A Philosophical Deficit

deficitAmerica’s federal government will reach its “debt limit,” its statutory cap on borrowing, this month. This semi-annual event will send an endless parade of Republicans to the congressional microphone to pay lip-service to cutting spending and controlling the deficit. GOP leadership will enter into a sham-negotiation before ultimately capitulating to Democrats with the revealing apology: “We cannot imperil the creditworthiness of the United States.”

Surely not! After all, if that happened, we couldn’t continue to borrow, and if we couldn’t continue to borrow, over what could we negotiate? And if we couldn’t negotiate over debt, what exactly would Republicans do? What exactly would Republicans be offering?

Perhaps the worst kept secret in America is that Republicans love the deficit. With no deficit to justify calls for less spending, they would actually have to challenge the goals of federal spending–they’d have to oppose “education,” “health care,” “poverty relief,” “housing,” and a variety of other misnamed bureaucratic labels. Unfortunately, the GOP has long-since abandoned a serious debate on these points. Indeed, the GOP’s most conservative Senators often state that they will vote for FEMA aid, unemployment extensions, and much else “if it’s paid for” (that is, by us).

Republicans have chosen to define government in terms of spending. But the true “size” or influence of government is not about how much it spends, but how far and how persistently it extends into our lives. Shifting resources around–moving from public to private prisons–can reduce government nominally while only furthering abuse. Using mandates on employers to pay for social agendas can divert fiscal costs from taxpayers to consumers, but does little to limit government power.

As long as Republicans make their “small government” brand about dollars, the government won’t shrink, but their party will. The difference between Republicans’ weak philosophy and a vision that will command respect is that it is inward-looking rather than outward looking. Not that government’s internal finances are unrelated to its external actions, but it’s a sign of priorities that the GOP cares more for the former than the latter.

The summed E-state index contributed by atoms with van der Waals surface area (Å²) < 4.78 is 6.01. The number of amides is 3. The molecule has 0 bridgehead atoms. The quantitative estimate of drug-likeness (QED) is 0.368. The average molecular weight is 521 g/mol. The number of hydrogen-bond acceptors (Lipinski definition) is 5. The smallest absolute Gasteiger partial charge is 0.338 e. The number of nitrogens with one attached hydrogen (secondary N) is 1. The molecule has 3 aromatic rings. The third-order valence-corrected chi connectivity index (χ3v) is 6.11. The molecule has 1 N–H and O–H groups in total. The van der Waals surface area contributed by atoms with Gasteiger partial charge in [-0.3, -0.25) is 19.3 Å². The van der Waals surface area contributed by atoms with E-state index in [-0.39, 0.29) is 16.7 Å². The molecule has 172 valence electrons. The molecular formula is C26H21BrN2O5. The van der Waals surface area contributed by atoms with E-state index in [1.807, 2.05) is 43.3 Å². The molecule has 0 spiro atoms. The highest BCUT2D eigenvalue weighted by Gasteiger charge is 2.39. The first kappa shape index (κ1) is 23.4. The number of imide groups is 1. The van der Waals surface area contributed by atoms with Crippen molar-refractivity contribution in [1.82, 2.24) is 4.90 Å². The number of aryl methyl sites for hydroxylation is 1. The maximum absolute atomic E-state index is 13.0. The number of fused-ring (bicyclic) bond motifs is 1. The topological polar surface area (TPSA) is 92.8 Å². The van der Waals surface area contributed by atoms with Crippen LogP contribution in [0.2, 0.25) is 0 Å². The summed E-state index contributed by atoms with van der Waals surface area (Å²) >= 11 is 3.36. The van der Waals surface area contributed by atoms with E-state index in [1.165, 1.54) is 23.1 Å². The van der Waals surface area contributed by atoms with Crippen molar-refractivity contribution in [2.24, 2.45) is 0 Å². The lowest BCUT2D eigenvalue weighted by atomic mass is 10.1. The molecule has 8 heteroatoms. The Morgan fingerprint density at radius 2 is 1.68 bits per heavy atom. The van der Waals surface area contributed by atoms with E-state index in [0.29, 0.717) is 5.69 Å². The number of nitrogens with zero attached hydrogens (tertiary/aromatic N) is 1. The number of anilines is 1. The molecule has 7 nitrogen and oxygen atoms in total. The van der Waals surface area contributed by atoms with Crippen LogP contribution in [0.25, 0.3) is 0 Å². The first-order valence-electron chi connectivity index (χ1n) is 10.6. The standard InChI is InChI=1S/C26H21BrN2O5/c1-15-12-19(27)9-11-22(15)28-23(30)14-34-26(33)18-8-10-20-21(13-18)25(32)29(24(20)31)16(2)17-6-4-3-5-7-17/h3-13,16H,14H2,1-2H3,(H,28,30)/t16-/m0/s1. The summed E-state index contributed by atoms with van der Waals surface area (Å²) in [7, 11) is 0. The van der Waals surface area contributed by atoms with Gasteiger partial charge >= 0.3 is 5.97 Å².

Democrats focus all of their energies outward–on rights for immigrants, equality for gays, protections for workers, a net for the poor, etc. The GOP compensates for its lack of vision by targeting abstract numbers and focusing its energy on protecting corporations—the hallowed “entrepreneur” and “small businessman.”

Sometimes, this agenda produces positive results for liberty, but it often reveals contempt for workers and personal liberty. Take two of the immigration bills that passed House Judiciary Committee last year. Under current law, foreign agricultural workers receive federally-subsidized legal representation, which can be abused and lead to excessive litigation for farmers. Rather than strip workers of this privilege, the Ag Act (H.R. 1773) would strip farm workers of their right to access federal courts at all.

Similarly, the Legal Workforce Act (H.R. 1772) would mandate the employment verification system “E-Verify” for all employers. By checking names and social security numbers against a federal database, this system intends to screen out illegal workers, but often errors  catch legal workers. According to the government’s own numbers, if mandated nationally, more than 180,000 legal workers per year would receive an erroneous nonconfirmation that would need to be sorted out with the Social Security Administration.

Never mind the hypocrisy of the small government party imposing such a mandate, the real evidence of the GOP’s contempt for workers comes in how it handles such errors. The Senate immigration bill also mandated the flawed program, but it required that workers be allowed to work while they appealed an error. By contrast, the House bill would permit employers to make job offers conditional on final confirmation, meaning those 180,000 legal employees would lose days, weeks, or even months of pay during a lengthy appeal, entirely due to the government. When given a choice between workers and business, the GOP chooses business.

These examples are symptomatic of the GOP’s basic problem: its inability to cultivate a definition of freedom deeper than that employed by the Chamber of Commerce. The party that for better and worse represents “small government” must see that markets are only free if both workers and employers are protected. Until the GOP cares about the entry level employee and can explain markets in terms of his best interests, it will continue to lose fights on the minimum wage, Obamacare, and the rest.

Republicans love the deficit because they have a philosophical deficit. For the GOP’s defense of the free market to stand, it must find a future without its intellectual crutch—it must argue for freedom on its own grounds, not as a cost-saving measure.

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Edward Coke

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